...Also, I'm not sure if you have the syntax correct, IQueryable probably isn't the way to go.  IQueryable is used for passing unexecuted LINQ expressions around not the actual data - so this is not likely to work properly.  Try changing <IQueryable> to <IEnumerable> or <IList> etc...   

...

 

 

Mike --

Regarding the use of IQueryable, you have me a bit worried.

This is my code...

 

/// <summary>
/// This retrieves all entities.
///</summary>
/// <returns>This the entity set, which must be cast at the call-site if desired.</returns>
/// <remarks>
/// Note that the call-site must cast to the appropriate type.
/// Note that if a "using" block on the DataContext is used here, then the following RTE occurs... 
/// "The DataContext instance has been disposed and can no longer be used for operations that require a connection"
/// ...when one tries a foreach loop, or similar operation, at the call-site.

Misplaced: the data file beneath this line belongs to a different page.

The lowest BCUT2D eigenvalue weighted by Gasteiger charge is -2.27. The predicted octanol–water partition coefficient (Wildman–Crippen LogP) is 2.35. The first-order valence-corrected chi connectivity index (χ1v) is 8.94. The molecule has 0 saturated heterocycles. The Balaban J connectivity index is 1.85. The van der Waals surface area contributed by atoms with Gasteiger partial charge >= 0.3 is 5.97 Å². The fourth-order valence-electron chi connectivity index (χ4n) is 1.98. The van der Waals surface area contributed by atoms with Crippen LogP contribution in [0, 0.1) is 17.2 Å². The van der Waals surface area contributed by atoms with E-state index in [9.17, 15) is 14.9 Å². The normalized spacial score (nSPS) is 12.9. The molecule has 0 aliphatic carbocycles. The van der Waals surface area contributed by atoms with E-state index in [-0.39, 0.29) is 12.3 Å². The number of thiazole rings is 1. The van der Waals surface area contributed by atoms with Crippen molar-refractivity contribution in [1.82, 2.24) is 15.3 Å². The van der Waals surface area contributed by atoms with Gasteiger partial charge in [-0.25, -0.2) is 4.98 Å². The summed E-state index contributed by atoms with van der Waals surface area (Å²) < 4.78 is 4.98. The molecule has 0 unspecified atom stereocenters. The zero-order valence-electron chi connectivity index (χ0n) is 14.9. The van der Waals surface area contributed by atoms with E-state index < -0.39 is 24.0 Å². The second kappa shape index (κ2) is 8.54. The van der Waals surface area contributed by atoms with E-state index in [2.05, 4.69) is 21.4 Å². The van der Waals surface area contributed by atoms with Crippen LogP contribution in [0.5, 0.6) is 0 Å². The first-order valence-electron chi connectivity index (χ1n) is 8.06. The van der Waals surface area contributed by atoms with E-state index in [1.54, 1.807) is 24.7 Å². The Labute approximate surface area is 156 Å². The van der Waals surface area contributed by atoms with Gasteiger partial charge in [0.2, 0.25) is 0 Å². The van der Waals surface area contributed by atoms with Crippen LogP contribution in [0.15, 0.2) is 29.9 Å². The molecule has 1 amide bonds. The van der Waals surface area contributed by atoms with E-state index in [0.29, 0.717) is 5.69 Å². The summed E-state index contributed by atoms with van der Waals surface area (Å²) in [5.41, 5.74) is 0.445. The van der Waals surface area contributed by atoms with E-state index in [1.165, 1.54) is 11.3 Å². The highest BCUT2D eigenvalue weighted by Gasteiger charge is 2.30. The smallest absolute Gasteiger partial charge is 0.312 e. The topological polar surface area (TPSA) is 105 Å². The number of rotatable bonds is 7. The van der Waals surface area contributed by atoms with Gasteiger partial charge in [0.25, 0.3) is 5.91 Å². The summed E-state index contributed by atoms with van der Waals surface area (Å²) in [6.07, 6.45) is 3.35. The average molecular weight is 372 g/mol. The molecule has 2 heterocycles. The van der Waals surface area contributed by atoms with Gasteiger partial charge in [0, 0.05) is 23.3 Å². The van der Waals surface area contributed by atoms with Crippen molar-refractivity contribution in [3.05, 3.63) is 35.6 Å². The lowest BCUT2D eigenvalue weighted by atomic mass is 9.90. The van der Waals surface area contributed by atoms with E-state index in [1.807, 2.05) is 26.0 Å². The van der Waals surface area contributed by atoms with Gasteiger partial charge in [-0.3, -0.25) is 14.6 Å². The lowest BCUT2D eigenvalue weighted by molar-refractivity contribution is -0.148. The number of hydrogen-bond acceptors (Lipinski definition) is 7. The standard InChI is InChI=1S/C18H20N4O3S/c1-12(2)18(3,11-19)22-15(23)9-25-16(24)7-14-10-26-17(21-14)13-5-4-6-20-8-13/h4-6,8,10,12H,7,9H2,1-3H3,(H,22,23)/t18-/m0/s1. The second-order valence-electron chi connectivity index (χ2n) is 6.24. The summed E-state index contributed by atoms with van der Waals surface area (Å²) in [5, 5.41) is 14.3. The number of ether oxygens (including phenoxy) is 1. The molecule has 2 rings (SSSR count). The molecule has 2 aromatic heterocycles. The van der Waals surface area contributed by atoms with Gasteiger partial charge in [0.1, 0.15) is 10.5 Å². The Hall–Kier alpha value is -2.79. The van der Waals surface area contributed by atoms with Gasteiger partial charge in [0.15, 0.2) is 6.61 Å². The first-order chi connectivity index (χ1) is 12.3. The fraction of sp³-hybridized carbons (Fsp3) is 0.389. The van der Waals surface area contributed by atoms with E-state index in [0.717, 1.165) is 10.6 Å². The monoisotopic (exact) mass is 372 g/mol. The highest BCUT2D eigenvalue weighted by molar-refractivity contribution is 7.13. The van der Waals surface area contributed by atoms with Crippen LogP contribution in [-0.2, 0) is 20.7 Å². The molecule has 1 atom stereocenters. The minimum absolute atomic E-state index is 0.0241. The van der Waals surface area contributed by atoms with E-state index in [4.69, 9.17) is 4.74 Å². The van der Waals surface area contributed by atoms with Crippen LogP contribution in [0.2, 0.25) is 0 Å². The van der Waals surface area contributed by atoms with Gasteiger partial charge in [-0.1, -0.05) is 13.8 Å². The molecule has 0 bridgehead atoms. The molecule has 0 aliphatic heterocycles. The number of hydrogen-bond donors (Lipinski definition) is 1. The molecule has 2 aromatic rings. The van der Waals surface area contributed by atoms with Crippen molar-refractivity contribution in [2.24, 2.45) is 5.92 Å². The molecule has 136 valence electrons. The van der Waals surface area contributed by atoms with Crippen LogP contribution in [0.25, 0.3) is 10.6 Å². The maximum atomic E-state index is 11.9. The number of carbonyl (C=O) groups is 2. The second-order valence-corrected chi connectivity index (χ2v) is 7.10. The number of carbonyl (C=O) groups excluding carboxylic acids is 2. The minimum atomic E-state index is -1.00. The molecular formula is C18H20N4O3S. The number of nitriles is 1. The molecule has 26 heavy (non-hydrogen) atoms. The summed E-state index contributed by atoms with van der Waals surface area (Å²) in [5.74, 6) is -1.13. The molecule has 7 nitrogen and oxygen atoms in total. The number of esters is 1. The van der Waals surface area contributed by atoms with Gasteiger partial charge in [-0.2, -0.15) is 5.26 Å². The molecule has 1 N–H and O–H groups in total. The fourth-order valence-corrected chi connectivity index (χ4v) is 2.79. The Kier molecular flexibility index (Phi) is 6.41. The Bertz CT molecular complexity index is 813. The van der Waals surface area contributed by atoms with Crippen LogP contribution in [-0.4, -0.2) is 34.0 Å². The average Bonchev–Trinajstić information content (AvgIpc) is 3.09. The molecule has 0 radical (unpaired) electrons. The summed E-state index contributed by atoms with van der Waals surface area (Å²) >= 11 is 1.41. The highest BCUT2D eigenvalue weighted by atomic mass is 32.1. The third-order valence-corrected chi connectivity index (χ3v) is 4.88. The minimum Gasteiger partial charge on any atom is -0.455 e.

///</remarks>
public IQueryable RetrieveAll()
{
	IQueryable<Team.Clear.BusinessLayer.BusinessEntities.CitizenshipCode> myEntity = null;

	//or sometimes this..
	//IQueryable myEntity = null;

	Team.Clear.BusinessLayer.BusinessEntities.DataClassesContext myContext =
		new Team.Clear.BusinessLayer.BusinessEntities.DataClassesContext(Team.Clear.BusinessLayer.BusinessComponents.EntityHelper.GetConnectionString());

	myContext.ObjectTrackingEnabled = true;
	myContext.DeferredLoadingEnabled = myContext.ObjectTrackingEnabled;

	myEntity = from n in myContext.CitizenshipCodes
			   select n;
	
	return myEntity;
}


...and (AFAIK) that type of Linq query is intrinsically going to return an IQueryable and (AFAIK) an IQueryable does not auto-convert to IEnumerable...

...but that is AFAIK, which I admit is not far, so please DO correct me, hint, comment, etc, if you please-- with specific reference to the code above because that is what I would need to refactor.

Thank you.

-- Mark Kamoski

Feb 4, 2010 at 6:39 PM

Mike --

Here are some replies to your comments, etc.


>>>Use a web service (asmx) - this will work but there's not a lot of built in support for managing entities etc...